What Is The Difference Between A Provisional Patent Application And A Regular Patent Application?

What Is The Difference Between A Provisional Patent Application And A Regular Patent Application?

provisional patent denver attorney

Denver Patent Attorney

A provisional patent application can be filed in the U.S. Patent Office for an invention, and will be pending for exactly one year from the date of filing. Provisional patent applications are never examined by the U.S. Patent Office. During this time, however, the business owner can mark the invention as “Patent Pending” or “Pat. Pend.” A provisional patent application automatically goes abandoned after one year from the date of filing, and so a regular patent application has to be filed claiming priority to the provisional patent application before the one year expires.
A patent attorney can help file regular patent application in the U.S. Patent Office. Unlike the provisional patent application, the regular patent application will be examined by an Examiner at the U.S. Patent Office.
The U.S. Patent Office typically takes 1-3 years (sometimes longer) before they examine a patent application. But during this time, and until the patent application either issues or goes abandoned, you are entitled to mark the invention as “Patent Pending” or “Pat. Pend.” In addition, there is nothing preventing business owners from licensing or selling rights in the patent application (e.g., to a manufacturer), or from selling the product of your invention. In fact, you should get started marketing your invention as soon as the patent application is filed.

Don’t Let Your Idea Become Public Domain!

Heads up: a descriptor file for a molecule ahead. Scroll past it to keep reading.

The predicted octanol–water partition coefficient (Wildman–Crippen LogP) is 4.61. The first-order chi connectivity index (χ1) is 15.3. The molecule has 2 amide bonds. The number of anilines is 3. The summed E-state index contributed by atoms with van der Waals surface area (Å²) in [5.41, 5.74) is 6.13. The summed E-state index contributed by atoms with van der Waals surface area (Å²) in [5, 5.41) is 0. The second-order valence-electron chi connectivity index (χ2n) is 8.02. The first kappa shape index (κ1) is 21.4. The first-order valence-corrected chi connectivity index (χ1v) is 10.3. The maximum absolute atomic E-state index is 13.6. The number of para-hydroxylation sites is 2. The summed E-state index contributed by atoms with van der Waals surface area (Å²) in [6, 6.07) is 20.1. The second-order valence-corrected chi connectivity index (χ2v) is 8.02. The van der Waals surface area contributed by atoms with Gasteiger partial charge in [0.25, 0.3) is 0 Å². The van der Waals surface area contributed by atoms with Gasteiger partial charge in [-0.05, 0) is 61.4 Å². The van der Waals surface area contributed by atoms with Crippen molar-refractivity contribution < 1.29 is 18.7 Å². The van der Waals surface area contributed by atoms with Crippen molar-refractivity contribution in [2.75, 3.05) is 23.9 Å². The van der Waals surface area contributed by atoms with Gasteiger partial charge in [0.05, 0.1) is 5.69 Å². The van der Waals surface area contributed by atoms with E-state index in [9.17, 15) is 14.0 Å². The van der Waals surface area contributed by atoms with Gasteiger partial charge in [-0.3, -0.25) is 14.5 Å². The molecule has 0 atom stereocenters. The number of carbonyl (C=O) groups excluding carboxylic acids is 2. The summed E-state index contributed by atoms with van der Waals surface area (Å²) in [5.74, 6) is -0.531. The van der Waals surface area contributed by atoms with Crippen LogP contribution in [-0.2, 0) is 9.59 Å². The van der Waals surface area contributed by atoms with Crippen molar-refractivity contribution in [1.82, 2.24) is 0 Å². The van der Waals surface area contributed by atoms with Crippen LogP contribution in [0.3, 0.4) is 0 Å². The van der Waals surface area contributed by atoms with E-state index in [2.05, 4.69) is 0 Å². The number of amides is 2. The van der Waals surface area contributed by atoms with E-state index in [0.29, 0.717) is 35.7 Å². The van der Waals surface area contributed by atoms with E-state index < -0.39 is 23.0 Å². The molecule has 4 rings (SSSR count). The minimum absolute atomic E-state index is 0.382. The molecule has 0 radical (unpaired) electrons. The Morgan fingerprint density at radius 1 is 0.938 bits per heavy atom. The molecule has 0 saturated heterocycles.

Don’t Let Your Idea Become Public Domain!

Denver patent law

Patent Law

The US patent law requires filing a patent application for inventions within a set time of various events occurring. These events trigger deadlines called “bar dates.” In the United States, the law allows one year from the date of first public disclosure, public use, publication, sale or offer for sale of an invention, in which to file at least a provisional patent application. Failure to do so prohibits (or forever bars, hence the term “bar date”) the filing of a patent application for that invention. In other words, if an inventor does any one of these things on December 1, 2010, then the inventor must file at least a provisional patent application by December 1, 2011, or the invention has essentially been donated to the public domain.

Most foreign countries have an even stricter standard – the invention cannot have disclosed at all prior to filing a patent application.

STOP READING right now if you have done anything which might be considered to have triggered a bar date, and talk to a patent attorney right away to discuss your particular situation.